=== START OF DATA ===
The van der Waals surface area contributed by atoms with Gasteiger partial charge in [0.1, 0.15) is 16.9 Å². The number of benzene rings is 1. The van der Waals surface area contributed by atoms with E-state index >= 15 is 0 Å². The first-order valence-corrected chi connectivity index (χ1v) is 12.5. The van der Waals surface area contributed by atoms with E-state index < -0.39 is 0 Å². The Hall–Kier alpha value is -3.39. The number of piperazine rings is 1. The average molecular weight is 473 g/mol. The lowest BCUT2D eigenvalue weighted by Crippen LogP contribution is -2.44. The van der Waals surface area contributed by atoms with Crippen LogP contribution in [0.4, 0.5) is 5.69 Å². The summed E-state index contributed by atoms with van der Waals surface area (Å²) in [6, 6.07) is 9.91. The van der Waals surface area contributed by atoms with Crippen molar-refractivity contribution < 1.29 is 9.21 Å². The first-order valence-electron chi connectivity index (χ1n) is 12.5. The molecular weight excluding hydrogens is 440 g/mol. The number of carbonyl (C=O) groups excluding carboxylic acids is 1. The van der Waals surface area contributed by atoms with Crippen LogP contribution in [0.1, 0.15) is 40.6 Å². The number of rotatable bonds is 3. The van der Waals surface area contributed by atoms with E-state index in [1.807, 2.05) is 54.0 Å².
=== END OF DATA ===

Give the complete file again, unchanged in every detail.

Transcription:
The van der Waals surface area contributed by atoms with Gasteiger partial charge in [0.1, 0.15) is 16.9 Å². The number of benzene rings is 1. The van der Waals surface area contributed by atoms with E-state index >= 15 is 0 Å². The first-order valence-corrected chi connectivity index (χ1v) is 12.5. The van der Waals surface area contributed by atoms with E-state index < -0.39 is 0 Å². The Hall–Kier alpha value is -3.39. The number of piperazine rings is 1. The average molecular weight is 473 g/mol. The lowest BCUT2D eigenvalue weighted by Crippen LogP contribution is -2.44. The van der Waals surface area contributed by atoms with Crippen LogP contribution in [0.4, 0.5) is 5.69 Å². The summed E-state index contributed by atoms with van der Waals surface area (Å²) in [6, 6.07) is 9.91. The van der Waals surface area contributed by atoms with Crippen molar-refractivity contribution < 1.29 is 9.21 Å². The first-order valence-electron chi connectivity index (χ1n) is 12.5. The molecular weight excluding hydrogens is 440 g/mol. The number of carbonyl (C=O) groups excluding carboxylic acids is 1. The van der Waals surface area contributed by atoms with Crippen LogP contribution in [0.1, 0.15) is 40.6 Å². The number of rotatable bonds is 3. The van der Waals surface area contributed by atoms with E-state index in [1.807, 2.05) is 54.0 Å².